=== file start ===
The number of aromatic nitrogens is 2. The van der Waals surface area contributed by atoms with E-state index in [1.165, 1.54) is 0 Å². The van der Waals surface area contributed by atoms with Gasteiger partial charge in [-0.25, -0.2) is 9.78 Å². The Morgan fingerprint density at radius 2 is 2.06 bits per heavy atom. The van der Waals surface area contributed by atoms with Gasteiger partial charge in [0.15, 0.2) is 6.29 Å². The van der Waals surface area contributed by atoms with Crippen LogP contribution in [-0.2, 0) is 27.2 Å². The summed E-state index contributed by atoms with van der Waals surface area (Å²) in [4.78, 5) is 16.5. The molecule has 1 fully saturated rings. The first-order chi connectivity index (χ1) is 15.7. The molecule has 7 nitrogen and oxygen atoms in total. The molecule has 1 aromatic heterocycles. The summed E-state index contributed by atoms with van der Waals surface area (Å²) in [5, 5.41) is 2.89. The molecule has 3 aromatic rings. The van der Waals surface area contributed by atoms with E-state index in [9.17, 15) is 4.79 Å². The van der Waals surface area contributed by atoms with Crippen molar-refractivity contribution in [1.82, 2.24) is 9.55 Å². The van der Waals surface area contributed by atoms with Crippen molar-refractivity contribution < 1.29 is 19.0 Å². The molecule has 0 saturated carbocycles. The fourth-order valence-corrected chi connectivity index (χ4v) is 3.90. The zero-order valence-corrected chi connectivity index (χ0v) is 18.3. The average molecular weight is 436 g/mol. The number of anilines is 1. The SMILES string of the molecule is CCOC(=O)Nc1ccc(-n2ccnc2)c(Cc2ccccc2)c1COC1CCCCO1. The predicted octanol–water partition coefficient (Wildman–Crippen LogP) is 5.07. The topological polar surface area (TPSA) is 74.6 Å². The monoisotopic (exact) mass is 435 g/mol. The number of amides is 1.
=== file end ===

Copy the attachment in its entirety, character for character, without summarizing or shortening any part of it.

The number of aromatic nitrogens is 2. The van der Waals surface area contributed by atoms with E-state index in [1.165, 1.54) is 0 Å². The van der Waals surface area contributed by atoms with Gasteiger partial charge in [-0.25, -0.2) is 9.78 Å². The Morgan fingerprint density at radius 2 is 2.06 bits per heavy atom. The van der Waals surface area contributed by atoms with Gasteiger partial charge in [0.15, 0.2) is 6.29 Å². The van der Waals surface area contributed by atoms with Crippen LogP contribution in [-0.2, 0) is 27.2 Å². The summed E-state index contributed by atoms with van der Waals surface area (Å²) in [4.78, 5) is 16.5. The molecule has 1 fully saturated rings. The first-order chi connectivity index (χ1) is 15.7. The molecule has 7 nitrogen and oxygen atoms in total. The molecule has 1 aromatic heterocycles. The summed E-state index contributed by atoms with van der Waals surface area (Å²) in [5, 5.41) is 2.89. The molecule has 3 aromatic rings. The van der Waals surface area contributed by atoms with E-state index in [9.17, 15) is 4.79 Å². The van der Waals surface area contributed by atoms with Crippen molar-refractivity contribution in [1.82, 2.24) is 9.55 Å². The van der Waals surface area contributed by atoms with Crippen molar-refractivity contribution < 1.29 is 19.0 Å². The molecule has 0 saturated carbocycles. The fourth-order valence-corrected chi connectivity index (χ4v) is 3.90. The zero-order valence-corrected chi connectivity index (χ0v) is 18.3. The average molecular weight is 436 g/mol. The number of anilines is 1. The SMILES string of the molecule is CCOC(=O)Nc1ccc(-n2ccnc2)c(Cc2ccccc2)c1COC1CCCCO1. The predicted octanol–water partition coefficient (Wildman–Crippen LogP) is 5.07. The topological polar surface area (TPSA) is 74.6 Å². The monoisotopic (exact) mass is 435 g/mol. The number of amides is 1.